Expertise in the EMN includes the physical and chemical characteristics renewable gases require to enter existing natural gas grids or to be qualified for energy storage, as well as the quality of hydrogen as a fuel source for long distance transportation.
Metrology makes the second quantum revolution more reliable
Introduction to the European Metrology Network for Quantum Technologies
Introduction to the European Metrology Network (EMN) for Quantum Technologies
Europe has recently invested 1 billion euros in the development of quantum technologies, as part of the funding programme “Quantum Flagship”. The USA authorised at least up to 1.2 billion dollars for their Quantum R&D. China is also believed to be making the largest investments in the technology, although there is little authoritative information on exactly how much. Nevertheless, these financial endowments illustrate that quantum technologies are not abstract scientific concepts, and that there is a worldwide interest in these technologies. For example, there is already a strong drive to develop new satellite infrastructures based on quantum technologies, more efficient cryptography of information, and powerful quantum computers. Such disruptive technologies are set to pose a 2nd quantum revolution.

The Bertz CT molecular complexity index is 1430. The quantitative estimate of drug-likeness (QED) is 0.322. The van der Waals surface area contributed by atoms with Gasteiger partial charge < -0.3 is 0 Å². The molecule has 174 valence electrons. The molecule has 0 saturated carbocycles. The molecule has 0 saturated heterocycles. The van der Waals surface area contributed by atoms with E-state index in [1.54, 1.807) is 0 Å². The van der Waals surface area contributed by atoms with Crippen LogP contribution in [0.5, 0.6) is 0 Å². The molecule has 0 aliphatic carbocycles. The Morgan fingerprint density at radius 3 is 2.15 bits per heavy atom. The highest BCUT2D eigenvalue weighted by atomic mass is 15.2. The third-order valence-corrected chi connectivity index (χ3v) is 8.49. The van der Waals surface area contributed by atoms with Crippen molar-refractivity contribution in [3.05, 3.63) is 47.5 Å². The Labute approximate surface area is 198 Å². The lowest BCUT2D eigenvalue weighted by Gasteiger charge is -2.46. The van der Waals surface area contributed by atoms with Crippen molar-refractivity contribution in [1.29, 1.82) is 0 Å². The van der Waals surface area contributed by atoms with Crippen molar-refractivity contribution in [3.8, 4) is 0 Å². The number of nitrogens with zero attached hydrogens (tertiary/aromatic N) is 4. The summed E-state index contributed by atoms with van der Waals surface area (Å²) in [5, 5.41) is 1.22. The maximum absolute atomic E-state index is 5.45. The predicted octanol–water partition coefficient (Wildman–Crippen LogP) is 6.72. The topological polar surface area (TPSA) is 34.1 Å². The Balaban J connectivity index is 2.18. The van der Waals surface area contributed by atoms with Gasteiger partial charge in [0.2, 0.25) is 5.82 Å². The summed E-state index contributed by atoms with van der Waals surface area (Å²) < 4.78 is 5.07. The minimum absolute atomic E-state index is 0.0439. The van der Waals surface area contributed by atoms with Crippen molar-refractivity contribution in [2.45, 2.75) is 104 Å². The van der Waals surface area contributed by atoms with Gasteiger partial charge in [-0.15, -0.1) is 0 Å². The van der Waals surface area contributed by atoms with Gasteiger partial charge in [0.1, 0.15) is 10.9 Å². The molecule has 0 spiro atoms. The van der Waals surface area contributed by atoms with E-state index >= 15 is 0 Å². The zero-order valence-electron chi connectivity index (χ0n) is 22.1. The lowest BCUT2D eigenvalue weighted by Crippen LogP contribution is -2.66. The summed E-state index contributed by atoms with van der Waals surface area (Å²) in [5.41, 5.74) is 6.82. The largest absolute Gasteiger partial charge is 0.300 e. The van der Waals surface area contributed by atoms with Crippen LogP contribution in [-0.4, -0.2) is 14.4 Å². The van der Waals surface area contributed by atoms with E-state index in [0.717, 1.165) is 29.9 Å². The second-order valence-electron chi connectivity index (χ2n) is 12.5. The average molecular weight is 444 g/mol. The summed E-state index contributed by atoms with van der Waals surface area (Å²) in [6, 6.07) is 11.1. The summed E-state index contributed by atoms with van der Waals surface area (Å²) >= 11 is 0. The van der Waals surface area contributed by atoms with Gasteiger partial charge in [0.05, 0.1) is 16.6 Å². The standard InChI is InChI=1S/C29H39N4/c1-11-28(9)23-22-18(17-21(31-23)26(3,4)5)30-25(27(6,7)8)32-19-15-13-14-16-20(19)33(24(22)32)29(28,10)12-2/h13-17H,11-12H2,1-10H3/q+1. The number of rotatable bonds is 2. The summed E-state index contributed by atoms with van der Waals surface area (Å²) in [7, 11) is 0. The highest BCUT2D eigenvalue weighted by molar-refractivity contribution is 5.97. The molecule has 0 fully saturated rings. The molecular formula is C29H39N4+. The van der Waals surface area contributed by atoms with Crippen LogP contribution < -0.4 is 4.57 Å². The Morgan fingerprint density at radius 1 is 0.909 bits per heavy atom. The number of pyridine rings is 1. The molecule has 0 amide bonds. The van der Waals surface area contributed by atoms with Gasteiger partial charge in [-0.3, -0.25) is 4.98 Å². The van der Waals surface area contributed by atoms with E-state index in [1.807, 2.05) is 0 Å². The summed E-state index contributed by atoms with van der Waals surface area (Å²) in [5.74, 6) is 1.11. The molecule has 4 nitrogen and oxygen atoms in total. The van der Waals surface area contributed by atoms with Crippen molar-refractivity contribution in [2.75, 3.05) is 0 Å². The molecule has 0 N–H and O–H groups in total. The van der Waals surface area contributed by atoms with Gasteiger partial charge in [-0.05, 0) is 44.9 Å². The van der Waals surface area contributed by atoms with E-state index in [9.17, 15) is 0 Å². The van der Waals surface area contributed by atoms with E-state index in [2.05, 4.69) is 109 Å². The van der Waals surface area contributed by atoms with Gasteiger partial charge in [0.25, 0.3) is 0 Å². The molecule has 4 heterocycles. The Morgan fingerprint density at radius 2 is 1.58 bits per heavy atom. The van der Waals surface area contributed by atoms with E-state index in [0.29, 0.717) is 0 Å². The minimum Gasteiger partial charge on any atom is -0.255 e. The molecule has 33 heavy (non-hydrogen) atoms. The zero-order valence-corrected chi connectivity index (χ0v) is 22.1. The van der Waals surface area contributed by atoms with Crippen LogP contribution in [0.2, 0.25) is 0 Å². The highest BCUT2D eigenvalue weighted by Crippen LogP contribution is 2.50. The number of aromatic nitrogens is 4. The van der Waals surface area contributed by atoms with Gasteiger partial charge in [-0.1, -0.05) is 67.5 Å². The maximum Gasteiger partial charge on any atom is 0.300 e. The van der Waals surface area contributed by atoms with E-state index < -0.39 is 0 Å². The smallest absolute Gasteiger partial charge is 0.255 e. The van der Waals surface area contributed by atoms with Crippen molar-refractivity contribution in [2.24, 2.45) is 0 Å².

Metrology is a key element for the success of quantum technologies. To meet this need, a European-wide network of metrologists have joined together to support the development of the 2nd quantum revolution. “Our objective is to further the metrology that will be necessary for the creation of trustable quantum technology,” says Ivo Pietro Degiovanni, acting chair of the Quantum Technology network, “The EMN is meant to be the metrological infrastructure that supports its development.” As Ivo points out, “The first quantum computers that are able to carry on complex simulations in a more efficient way than classical computers already exist, but how can we be sure that the quantum computer is performing the task properly? They still make mistakes.” Ivo also argues that a new technology can only be successful when it is trusted by its customers, and the only way to achieve that is to have standardisation. Of course, every standardisation process requires measurements.